I have recently found an article released by U.S. News exploring not only the market catch-up, but also the best options when one is to decide what career to take. Obviously, I do not want to just go on-and-on about how ridiculous these articles can be as well as how ordered by a certain lobby factory they are. It is up to each and any one of us the reading and relating of the present information with the current economical situation in the world, the differences between the different markets (country-wise and professional area-wise) and the point where our personal lives are.
Any interpretation of what 2011 is about to bring and the possibilities in our hands to make a real choice is dependant on a "ceteris paribus status quo", i.e., basically all variables would have to become constants and the only independent one would be our personal option. The world, the market and the global situation do not offer, single handedly or collectively, this type of privilege to everyone, only a few will have the chance to embark in a dream career per se, thus, this article serves one purpose only, to get to know the opinion of the U.S. News reporters who believe in a certain trend to be more probable than others. It is up to you to recognise the real data amongst the lobby-made traces.
Finally, on the very bottom we can find the type of comment I was afraid to find when I first read this very same article. Someone as common as any of us guys, who actually know that the complexity of the present economical situation can never be implied and framed in a ordered table of trends. I will not feed a conspiracy theory; this article is only for you to know the opinion of the U.S. News' professionals who are morally entitled to help their readers understand the forthcoming professional/career context of 2011.
Have a wonderful Xmas time and a tremendously happy 2011!
- - - - - - - - - - - - - - - - - - - - - - - - - - - - - - - - - - - - - - - - - - - - - - - - - - - - - - - - - - - - - - - - - - - - - - - - -
"It pays to be smart when choosing your career, particularly now that the job market is (slowly) improving. With the recession officially over, anyone who's out of work or eager to change jobs is on the lookout for opportunities. But where, exactly, are the jobs? Which occupations offer decent salaries, quality of life—and are likely to stick around for the next decade?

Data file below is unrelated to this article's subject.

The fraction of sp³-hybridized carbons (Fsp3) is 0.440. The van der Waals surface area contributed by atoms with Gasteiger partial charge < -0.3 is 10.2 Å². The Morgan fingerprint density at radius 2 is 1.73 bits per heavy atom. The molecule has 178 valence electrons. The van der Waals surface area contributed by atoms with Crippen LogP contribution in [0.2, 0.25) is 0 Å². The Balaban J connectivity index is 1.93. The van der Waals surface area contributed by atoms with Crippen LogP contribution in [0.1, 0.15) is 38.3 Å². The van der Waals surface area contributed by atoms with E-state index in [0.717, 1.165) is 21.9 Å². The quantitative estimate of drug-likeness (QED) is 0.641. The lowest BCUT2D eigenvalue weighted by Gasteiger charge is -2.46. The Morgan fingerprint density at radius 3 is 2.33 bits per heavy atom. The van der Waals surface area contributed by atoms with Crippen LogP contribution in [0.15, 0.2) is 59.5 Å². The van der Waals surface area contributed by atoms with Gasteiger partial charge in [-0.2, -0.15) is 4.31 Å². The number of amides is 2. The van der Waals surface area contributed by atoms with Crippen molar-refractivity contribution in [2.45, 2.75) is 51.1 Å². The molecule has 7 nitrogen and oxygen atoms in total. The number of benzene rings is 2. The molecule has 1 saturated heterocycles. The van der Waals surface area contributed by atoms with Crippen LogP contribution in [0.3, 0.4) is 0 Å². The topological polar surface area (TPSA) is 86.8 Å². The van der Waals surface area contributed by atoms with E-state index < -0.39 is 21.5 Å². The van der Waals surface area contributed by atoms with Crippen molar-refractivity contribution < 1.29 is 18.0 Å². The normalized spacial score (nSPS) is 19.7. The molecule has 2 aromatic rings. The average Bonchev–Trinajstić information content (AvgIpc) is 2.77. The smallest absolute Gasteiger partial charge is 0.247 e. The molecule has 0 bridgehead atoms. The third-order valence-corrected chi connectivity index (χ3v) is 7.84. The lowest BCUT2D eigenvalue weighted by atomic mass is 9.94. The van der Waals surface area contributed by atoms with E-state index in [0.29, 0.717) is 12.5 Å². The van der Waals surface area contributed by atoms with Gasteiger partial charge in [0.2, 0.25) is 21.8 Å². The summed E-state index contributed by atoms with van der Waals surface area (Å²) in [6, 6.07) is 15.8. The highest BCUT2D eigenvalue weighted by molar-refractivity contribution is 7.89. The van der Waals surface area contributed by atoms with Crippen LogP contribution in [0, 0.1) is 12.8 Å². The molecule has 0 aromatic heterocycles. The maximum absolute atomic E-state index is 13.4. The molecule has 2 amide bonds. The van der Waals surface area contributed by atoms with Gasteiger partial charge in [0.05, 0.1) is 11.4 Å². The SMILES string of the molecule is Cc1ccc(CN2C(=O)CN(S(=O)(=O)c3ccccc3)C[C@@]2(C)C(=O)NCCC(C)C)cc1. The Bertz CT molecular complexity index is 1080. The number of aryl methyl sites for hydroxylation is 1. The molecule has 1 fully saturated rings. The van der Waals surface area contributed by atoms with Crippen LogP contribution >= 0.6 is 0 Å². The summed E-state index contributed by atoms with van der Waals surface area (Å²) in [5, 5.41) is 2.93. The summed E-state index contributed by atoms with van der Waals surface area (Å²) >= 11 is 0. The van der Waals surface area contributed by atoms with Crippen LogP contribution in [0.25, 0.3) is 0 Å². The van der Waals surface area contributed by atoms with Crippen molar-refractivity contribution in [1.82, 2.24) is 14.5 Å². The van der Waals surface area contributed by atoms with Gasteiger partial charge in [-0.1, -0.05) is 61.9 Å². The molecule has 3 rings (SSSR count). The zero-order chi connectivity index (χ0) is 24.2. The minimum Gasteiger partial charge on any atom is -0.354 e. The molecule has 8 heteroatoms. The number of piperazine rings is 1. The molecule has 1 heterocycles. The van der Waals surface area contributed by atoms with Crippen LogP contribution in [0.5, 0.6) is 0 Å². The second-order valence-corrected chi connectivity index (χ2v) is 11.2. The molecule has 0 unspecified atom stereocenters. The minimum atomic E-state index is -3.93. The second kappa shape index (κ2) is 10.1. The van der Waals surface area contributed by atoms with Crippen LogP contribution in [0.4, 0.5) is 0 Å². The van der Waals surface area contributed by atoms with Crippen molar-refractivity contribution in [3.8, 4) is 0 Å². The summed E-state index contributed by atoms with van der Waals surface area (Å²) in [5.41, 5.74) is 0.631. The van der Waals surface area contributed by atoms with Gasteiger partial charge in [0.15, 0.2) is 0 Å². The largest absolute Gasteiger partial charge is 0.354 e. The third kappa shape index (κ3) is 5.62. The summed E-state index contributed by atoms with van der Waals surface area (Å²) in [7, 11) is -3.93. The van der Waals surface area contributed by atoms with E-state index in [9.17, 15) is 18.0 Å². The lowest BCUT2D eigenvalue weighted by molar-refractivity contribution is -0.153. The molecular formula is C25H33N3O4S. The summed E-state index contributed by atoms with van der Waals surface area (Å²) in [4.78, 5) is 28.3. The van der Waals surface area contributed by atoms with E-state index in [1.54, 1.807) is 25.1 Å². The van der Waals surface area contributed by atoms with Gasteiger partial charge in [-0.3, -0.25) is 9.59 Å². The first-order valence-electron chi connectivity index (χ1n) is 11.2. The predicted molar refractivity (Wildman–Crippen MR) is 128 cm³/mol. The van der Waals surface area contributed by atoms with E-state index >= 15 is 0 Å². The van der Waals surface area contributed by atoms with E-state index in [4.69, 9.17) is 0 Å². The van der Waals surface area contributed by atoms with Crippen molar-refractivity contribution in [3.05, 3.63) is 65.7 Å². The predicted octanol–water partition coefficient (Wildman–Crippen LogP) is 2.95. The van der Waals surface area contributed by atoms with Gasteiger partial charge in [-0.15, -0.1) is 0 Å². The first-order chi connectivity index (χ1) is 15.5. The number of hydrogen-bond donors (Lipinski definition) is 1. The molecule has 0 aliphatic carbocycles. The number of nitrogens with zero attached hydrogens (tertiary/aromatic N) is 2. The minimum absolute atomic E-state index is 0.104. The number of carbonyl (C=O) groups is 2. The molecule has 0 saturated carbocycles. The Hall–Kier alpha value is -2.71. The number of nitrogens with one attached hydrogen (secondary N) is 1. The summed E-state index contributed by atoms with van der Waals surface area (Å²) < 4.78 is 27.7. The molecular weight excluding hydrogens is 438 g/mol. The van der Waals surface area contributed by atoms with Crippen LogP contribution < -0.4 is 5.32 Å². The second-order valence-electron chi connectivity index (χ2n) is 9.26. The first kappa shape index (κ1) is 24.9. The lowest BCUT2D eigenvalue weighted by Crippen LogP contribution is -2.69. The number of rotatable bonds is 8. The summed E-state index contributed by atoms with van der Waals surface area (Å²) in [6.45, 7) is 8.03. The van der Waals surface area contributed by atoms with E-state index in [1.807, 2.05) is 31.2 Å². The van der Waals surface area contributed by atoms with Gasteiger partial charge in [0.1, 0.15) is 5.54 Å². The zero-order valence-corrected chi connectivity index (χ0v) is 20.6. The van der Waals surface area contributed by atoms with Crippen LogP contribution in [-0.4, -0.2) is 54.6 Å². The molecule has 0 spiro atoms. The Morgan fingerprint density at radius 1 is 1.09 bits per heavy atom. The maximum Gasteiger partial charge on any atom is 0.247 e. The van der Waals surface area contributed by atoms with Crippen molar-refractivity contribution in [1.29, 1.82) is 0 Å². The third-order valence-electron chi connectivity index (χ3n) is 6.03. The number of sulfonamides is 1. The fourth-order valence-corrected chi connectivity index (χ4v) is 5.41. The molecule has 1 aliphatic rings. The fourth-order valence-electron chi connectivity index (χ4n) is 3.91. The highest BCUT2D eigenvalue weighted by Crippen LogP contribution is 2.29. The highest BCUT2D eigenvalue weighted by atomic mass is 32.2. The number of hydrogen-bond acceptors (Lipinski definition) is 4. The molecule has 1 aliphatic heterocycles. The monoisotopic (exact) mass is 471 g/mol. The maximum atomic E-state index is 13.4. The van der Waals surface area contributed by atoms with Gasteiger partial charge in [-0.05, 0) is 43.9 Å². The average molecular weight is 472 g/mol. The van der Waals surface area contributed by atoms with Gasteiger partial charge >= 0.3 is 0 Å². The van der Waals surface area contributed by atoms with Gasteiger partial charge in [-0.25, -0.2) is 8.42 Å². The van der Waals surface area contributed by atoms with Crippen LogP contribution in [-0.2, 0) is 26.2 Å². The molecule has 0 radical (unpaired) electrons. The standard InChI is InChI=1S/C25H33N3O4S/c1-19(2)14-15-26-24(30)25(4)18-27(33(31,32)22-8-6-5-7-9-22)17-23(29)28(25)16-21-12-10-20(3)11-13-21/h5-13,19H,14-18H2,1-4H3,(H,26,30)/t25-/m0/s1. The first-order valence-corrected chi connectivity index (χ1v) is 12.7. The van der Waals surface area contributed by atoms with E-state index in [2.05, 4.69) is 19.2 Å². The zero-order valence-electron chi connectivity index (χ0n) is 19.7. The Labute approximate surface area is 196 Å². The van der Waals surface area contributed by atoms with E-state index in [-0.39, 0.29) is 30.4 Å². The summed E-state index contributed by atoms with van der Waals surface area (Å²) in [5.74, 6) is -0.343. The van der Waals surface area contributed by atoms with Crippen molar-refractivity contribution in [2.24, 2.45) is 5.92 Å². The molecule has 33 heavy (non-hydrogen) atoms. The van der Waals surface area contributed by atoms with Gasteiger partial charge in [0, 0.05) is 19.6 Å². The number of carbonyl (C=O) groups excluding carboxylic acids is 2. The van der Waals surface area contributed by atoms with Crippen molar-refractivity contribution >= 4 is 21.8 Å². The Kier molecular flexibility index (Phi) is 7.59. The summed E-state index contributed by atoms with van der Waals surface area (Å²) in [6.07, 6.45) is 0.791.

Our list of 50 Best Careers answers those questions. We've highlighted dozens of high-opportunity professions—careers you may want to consider as you decide where to look for your next paycheck. Based on job-growth projections, salary data, and other factors like job satisfaction, these occupations span a variety of industries, so you can find the right position for you no matter what your interests.
What's new on the list this year? Several of our picks reflect the recent uptick in the economy, while others are long-time contenders that finally muscled their way onto the roster. With an aging baby boomer generation, healthcare continues to make a strong showing. All of the healthcare jobs on last year's list have made the cut again this year, plus two new positions: massage therapist and athletic trainer. While the field of athletic training doesn't offer the sheer number of positions as nursing or dental hygiene, it outranks nearly all other healthcare occupations for expected job growth.
Technology positions also account for a good chunk of our top-choice careers. Computer support specialist joins the ranks this year with upward trending employment numbers. Education administrator, which ranked particularly high for job satisfaction, made it onto our lineup of social service jobs. In the business category, we added sales , an occupation that's making a comeback along with the economy.
On our creative and service jobs list, heating, air conditioning, and refrigeration technician is new this year, largely because of its high expected job growth. Interpreter/translator, an occupation that's increasingly in demand as a result of globalization, also made the cut.
To come up with this year's list, U.S. News considered job-growth projections from the Labor Department, estimates for 2008 to 2018, the most recent data available. We narrowed it down to occupations that are expected to add jobs at an above-average rate over the next decade, as well as those that provide an above-average median income. Sales manager makes the highest median annual salary on our list, nearly $97,000. Computer software engineer, physician assistant, meteorologist and education administrator all bring in median average salaries in the mid-$80,000 range.